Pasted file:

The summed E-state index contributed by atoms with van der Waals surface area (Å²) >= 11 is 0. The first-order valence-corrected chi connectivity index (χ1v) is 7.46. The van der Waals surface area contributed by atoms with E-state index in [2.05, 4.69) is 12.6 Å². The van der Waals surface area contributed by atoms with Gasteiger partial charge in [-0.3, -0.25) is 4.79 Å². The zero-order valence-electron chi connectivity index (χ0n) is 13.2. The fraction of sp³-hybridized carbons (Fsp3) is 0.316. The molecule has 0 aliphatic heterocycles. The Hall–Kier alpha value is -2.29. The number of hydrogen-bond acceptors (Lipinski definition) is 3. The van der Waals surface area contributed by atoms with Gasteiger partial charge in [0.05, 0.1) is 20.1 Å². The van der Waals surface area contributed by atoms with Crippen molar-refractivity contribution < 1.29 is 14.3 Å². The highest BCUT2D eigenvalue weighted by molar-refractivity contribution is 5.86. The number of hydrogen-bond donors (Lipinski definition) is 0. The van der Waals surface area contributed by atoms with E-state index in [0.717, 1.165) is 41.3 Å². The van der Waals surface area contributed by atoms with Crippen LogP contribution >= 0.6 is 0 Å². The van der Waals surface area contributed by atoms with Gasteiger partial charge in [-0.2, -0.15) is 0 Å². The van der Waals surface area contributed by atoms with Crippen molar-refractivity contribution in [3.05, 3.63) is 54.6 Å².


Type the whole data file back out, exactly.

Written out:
The summed E-state index contributed by atoms with van der Waals surface area (Å²) >= 11 is 0. The first-order valence-corrected chi connectivity index (χ1v) is 7.46. The van der Waals surface area contributed by atoms with E-state index in [2.05, 4.69) is 12.6 Å². The van der Waals surface area contributed by atoms with Gasteiger partial charge in [-0.3, -0.25) is 4.79 Å². The zero-order valence-electron chi connectivity index (χ0n) is 13.2. The fraction of sp³-hybridized carbons (Fsp3) is 0.316. The molecule has 0 aliphatic heterocycles. The Hall–Kier alpha value is -2.29. The number of hydrogen-bond acceptors (Lipinski definition) is 3. The van der Waals surface area contributed by atoms with Gasteiger partial charge in [0.05, 0.1) is 20.1 Å². The van der Waals surface area contributed by atoms with Crippen molar-refractivity contribution < 1.29 is 14.3 Å². The highest BCUT2D eigenvalue weighted by molar-refractivity contribution is 5.86. The number of hydrogen-bond donors (Lipinski definition) is 0. The van der Waals surface area contributed by atoms with E-state index in [0.717, 1.165) is 41.3 Å². The van der Waals surface area contributed by atoms with Crippen LogP contribution >= 0.6 is 0 Å². The van der Waals surface area contributed by atoms with Gasteiger partial charge in [-0.2, -0.15) is 0 Å². The van der Waals surface area contributed by atoms with Crippen molar-refractivity contribution in [3.05, 3.63) is 54.6 Å².